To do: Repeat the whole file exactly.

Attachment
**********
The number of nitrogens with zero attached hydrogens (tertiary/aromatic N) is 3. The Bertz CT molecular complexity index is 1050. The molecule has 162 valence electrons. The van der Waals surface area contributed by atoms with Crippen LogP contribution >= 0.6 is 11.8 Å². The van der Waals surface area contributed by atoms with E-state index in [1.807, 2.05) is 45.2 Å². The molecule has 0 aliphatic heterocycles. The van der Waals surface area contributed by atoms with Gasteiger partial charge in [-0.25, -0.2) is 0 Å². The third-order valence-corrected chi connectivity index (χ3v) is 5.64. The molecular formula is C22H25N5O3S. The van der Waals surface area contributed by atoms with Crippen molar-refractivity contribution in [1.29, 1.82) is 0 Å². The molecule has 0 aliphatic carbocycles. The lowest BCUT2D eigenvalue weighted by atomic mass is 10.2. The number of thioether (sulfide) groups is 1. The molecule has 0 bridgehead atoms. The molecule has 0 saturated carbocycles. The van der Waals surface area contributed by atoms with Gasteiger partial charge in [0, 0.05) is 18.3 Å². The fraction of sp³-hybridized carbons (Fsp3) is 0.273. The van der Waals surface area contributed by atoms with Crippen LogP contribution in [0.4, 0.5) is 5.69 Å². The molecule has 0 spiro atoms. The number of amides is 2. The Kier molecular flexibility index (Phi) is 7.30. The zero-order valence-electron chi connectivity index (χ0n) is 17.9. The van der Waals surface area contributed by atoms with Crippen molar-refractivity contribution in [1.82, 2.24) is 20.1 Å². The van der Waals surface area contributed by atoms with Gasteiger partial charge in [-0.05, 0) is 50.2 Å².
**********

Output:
The number of nitrogens with zero attached hydrogens (tertiary/aromatic N) is 3. The Bertz CT molecular complexity index is 1050. The molecule has 162 valence electrons. The van der Waals surface area contributed by atoms with Crippen LogP contribution >= 0.6 is 11.8 Å². The van der Waals surface area contributed by atoms with E-state index in [1.807, 2.05) is 45.2 Å². The molecule has 0 aliphatic heterocycles. The van der Waals surface area contributed by atoms with Gasteiger partial charge in [-0.25, -0.2) is 0 Å². The third-order valence-corrected chi connectivity index (χ3v) is 5.64. The molecular formula is C22H25N5O3S. The van der Waals surface area contributed by atoms with Crippen molar-refractivity contribution in [1.29, 1.82) is 0 Å². The molecule has 0 aliphatic carbocycles. The lowest BCUT2D eigenvalue weighted by atomic mass is 10.2. The number of thioether (sulfide) groups is 1. The molecule has 0 bridgehead atoms. The molecule has 0 saturated carbocycles. The van der Waals surface area contributed by atoms with Gasteiger partial charge in [0, 0.05) is 18.3 Å². The fraction of sp³-hybridized carbons (Fsp3) is 0.273. The van der Waals surface area contributed by atoms with Crippen LogP contribution in [0.4, 0.5) is 5.69 Å². The molecule has 0 spiro atoms. The number of amides is 2. The Kier molecular flexibility index (Phi) is 7.30. The zero-order valence-electron chi connectivity index (χ0n) is 17.9. The van der Waals surface area contributed by atoms with Crippen molar-refractivity contribution in [1.82, 2.24) is 20.1 Å². The van der Waals surface area contributed by atoms with Gasteiger partial charge in [-0.05, 0) is 50.2 Å².